Speaker John Bercow has rejected the government's request for a meaningful vote on Boris Johnson's Brexit deal today.
Bercow denied the government a second vote on Prime Minister Boris Johnson's withdrawal agreement after Johnson first put it to parliament in a special sitting on Saturday.
MPs chose to withhold their approval of the deal and instead back Sir Oliver Letwin's amendment that delays the vote unless and until all Brexit legislation is passed.
Bercow pointed out that Johnson's motion today was "in substance the same" as that considered by parliament on Saturday.
He dismissed as "not persuasive" arguments that the situation has changed now Johnson has sent a Brexit delay letter to the EU.
Holding a second vote on the deal today would prove "repetitive and disorderly", Bercow said.
He added: "When you make a judgement on these matters that is controversial, some people are going to be pleased and some are going to be displeased.
"I have simply sought to discharge my obligations and to do what I believe to be right, and that is what the speaker has to do."
Bercow continued to defend himself from MPs, saying he has invoked the rules he relied upon today to prevent "conflicting" rulings on similar issues where one decision follows shortly after another.
"What could be shorter order than the next sitting day after the last judgement was made?" Bercow said. "And that was the rationale for the perfectly reasonable judgement that I have made."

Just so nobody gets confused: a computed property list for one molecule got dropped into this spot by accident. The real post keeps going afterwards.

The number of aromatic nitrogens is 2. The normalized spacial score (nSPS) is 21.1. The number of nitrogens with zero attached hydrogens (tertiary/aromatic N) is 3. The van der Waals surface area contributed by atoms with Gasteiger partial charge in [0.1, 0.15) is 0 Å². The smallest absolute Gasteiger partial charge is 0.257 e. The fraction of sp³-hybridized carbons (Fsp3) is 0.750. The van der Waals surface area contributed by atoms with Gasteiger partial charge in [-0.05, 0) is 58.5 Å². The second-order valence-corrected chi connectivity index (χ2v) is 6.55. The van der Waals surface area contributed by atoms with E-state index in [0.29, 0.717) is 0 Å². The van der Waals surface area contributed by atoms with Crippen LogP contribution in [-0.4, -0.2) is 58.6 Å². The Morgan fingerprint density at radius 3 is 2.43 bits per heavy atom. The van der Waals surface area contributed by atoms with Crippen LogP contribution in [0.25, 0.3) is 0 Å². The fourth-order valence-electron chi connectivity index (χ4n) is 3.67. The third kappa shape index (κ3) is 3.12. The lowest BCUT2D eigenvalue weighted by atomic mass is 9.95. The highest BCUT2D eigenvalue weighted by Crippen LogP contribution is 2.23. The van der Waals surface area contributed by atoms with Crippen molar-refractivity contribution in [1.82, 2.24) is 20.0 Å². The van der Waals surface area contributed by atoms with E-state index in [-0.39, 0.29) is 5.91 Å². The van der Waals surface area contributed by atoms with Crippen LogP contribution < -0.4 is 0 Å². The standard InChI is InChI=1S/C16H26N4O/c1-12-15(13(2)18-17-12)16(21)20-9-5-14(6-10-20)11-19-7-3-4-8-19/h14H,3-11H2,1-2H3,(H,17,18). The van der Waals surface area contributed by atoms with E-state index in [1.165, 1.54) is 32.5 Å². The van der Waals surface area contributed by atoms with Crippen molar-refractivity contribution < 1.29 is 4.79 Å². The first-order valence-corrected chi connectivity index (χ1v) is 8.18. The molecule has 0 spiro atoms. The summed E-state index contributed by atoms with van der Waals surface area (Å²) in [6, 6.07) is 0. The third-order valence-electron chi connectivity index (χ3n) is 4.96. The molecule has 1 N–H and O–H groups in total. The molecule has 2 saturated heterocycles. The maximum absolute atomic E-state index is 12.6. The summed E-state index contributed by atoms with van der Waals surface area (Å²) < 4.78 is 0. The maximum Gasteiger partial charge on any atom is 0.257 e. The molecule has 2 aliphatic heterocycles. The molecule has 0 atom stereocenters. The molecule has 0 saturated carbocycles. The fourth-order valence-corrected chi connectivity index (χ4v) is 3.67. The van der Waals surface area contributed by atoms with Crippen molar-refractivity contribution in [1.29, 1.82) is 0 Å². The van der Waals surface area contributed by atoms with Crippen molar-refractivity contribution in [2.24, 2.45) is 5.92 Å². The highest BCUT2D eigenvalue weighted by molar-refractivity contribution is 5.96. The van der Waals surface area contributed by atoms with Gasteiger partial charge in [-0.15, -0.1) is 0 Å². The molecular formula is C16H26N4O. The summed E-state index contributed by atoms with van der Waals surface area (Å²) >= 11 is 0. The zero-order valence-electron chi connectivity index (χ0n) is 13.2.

Brexiteer Bernard Jenkin said the motion the government would have put forward today was different to Saturday's.
Jenkin added that his Public Administration Committee will now hold a hearing on the Speaker's role.
"When he was getting decisions in his favour he was grumbling," Bercow retorted. "He is grumbling now because he is getting the judgements that he doesn’t like."
Bercow was widely expected to block today's request for a meaningful vote on Johnson's deal.
Saturday's vote for the Letwin amendment triuggered the Benn Act, which compelled the Prime Minister to write to the EU asking for a delay to Brexit.
Johnson did not sign the letter, instead following up with a note arguing that an extension was not in the UK's interests.
Number 10 has said Letwin's amendment rendered Saturday's sitting a "meaningless vote" and only served to extend uncertainty.
This is a breaking news story. More to follow.